The pericardium is a fibroserous sac which encloses the heart and the roots of the great vessels. It is situated in the middle mediastinum. It consists of an outer fibrous pericardium (developed from pleuropericardial membrane) and an inner serous pericardium divided into a parietal layer lining the fibrous pericardium and a visceral layer (epicardium) covering the heart and the root of great vessels. Pericardial cavity filled with serous fluid lies between parietal serous pericardium and visceral serous pericardium.
On the posterior surface of the heart, the reflection of serous pericardium (epicardium) around large veins form a recess called the oblique sinus. Oblique sinus is bounded anteriorly by left atrium, and posteriorly by the parietal pericardium and esophagus. Transverse sinus is a short passage that lies between the reflection of serous pericardium (epicardium) around arterial (aorta and pulmonary trunk) and venous ends of the heart tube. Transverse sinus is bounded anteriorly by ascending aorta and pulmonary trunk, posteriorly by SVC, and inferiorly by left atrium.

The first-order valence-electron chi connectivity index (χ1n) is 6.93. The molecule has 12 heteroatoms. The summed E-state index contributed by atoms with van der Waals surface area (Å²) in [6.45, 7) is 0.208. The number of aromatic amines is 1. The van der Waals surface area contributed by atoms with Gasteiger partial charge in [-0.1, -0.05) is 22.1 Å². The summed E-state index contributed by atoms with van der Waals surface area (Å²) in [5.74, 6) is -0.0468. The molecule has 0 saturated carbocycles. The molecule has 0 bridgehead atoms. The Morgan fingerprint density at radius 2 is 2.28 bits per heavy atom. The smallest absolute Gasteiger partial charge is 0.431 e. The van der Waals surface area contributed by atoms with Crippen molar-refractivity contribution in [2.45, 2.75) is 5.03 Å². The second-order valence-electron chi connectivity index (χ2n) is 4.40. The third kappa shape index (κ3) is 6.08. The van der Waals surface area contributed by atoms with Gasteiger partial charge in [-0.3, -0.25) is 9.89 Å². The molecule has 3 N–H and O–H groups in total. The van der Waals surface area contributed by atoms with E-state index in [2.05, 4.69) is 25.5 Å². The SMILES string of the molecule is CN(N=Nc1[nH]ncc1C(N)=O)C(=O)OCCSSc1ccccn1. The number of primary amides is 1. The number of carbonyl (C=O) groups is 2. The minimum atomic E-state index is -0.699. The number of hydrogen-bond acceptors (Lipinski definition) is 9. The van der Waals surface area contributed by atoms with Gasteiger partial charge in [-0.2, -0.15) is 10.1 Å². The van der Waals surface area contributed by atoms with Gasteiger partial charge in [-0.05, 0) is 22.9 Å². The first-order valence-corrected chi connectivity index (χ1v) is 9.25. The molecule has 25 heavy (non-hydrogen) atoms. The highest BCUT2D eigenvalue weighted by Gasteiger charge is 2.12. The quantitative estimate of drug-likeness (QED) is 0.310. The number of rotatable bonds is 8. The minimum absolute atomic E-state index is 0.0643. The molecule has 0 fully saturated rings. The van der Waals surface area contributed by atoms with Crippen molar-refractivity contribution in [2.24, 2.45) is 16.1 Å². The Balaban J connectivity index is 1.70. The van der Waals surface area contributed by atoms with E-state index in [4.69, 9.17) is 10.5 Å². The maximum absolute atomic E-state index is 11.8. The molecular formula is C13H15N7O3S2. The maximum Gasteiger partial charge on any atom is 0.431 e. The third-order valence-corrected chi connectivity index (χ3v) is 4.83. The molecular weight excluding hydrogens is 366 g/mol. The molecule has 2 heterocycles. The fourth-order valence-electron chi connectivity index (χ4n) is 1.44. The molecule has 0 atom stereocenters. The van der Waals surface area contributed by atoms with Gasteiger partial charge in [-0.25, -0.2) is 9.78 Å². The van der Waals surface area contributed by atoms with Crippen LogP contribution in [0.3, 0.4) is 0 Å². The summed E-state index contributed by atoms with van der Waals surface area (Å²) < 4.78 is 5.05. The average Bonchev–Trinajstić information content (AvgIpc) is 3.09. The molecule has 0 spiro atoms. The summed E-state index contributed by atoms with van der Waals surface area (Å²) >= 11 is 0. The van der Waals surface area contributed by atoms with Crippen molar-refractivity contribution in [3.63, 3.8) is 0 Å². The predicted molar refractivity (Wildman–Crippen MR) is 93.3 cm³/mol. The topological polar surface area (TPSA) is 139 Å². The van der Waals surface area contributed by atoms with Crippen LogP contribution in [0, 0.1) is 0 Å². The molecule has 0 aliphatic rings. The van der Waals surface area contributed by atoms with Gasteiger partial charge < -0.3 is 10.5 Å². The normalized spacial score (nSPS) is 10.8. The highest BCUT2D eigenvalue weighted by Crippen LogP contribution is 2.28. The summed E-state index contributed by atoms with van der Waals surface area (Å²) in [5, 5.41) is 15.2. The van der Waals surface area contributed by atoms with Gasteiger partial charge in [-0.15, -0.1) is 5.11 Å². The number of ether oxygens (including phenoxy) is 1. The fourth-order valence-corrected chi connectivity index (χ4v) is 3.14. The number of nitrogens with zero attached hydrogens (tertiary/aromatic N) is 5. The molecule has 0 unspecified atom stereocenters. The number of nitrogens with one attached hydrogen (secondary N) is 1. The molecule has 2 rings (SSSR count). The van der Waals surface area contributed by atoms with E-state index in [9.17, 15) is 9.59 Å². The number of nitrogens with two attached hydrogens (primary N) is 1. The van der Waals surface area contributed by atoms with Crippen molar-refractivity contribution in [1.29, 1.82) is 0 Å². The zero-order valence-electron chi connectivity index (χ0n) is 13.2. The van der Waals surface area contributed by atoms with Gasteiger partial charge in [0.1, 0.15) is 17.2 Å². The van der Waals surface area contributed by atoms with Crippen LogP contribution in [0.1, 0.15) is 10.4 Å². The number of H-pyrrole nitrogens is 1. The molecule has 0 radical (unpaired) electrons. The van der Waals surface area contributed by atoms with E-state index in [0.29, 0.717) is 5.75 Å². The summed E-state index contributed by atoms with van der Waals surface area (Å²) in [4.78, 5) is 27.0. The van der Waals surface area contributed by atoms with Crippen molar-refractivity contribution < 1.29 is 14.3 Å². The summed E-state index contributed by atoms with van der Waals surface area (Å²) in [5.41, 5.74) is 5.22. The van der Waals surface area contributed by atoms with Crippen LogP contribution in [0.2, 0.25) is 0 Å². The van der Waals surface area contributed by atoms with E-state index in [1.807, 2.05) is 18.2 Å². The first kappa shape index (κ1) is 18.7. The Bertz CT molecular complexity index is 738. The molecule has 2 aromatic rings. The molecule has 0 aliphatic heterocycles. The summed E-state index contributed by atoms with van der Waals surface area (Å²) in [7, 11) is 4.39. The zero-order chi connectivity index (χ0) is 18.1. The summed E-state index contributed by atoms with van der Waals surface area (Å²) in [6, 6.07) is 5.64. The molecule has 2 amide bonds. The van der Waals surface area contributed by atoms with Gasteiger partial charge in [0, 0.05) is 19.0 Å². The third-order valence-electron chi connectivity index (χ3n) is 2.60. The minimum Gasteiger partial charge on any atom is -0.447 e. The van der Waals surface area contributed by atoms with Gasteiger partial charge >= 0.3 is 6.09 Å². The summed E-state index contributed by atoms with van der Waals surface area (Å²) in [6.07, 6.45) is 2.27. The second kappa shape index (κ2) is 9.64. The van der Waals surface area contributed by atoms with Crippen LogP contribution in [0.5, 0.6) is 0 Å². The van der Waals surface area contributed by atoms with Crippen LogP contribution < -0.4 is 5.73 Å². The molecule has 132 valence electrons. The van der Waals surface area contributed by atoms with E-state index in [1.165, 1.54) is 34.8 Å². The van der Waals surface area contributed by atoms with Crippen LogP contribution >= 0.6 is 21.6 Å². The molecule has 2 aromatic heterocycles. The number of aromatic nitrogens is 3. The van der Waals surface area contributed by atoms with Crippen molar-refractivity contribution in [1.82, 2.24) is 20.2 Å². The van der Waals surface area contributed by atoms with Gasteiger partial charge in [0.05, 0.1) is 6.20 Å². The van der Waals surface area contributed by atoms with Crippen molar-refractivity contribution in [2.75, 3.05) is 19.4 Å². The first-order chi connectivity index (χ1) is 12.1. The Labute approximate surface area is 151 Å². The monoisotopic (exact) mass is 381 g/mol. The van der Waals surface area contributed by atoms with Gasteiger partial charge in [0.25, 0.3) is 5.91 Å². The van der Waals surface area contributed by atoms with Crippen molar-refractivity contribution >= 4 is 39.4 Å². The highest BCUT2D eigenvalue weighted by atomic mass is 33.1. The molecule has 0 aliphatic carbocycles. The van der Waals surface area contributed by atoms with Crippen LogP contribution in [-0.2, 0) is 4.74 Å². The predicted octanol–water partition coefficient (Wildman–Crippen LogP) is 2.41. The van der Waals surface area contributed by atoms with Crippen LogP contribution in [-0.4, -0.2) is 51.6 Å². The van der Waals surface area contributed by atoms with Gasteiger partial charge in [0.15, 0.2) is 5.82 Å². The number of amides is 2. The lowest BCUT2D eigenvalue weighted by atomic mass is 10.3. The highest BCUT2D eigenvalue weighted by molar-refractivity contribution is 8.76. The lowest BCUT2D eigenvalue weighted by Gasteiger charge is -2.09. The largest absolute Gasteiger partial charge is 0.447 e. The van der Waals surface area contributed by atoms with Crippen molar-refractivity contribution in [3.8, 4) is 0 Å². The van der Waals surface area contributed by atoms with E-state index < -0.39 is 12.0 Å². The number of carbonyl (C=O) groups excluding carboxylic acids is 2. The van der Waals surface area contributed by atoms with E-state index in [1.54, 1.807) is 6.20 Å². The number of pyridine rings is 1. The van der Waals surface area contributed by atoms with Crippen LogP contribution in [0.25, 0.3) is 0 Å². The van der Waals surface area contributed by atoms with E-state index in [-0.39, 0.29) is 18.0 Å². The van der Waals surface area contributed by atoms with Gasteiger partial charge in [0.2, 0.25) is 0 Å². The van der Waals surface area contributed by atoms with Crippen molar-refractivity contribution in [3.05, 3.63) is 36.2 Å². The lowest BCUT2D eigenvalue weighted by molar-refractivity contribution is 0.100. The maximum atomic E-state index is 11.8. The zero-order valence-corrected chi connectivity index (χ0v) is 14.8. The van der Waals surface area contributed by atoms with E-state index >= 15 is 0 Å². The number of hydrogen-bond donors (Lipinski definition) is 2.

Nerve supply of the pericardium
The fibrous and parietal pericardia are supplied by phrenic nerve. They are sensitive to pain. Pain of pericarditis originate in parietal pericardium and travels through phrenic nerve. Epicardium (visceral pericardium) is supplied by autonomic nerves (sympathetic trunks and vagus) and is not sensitive to pain.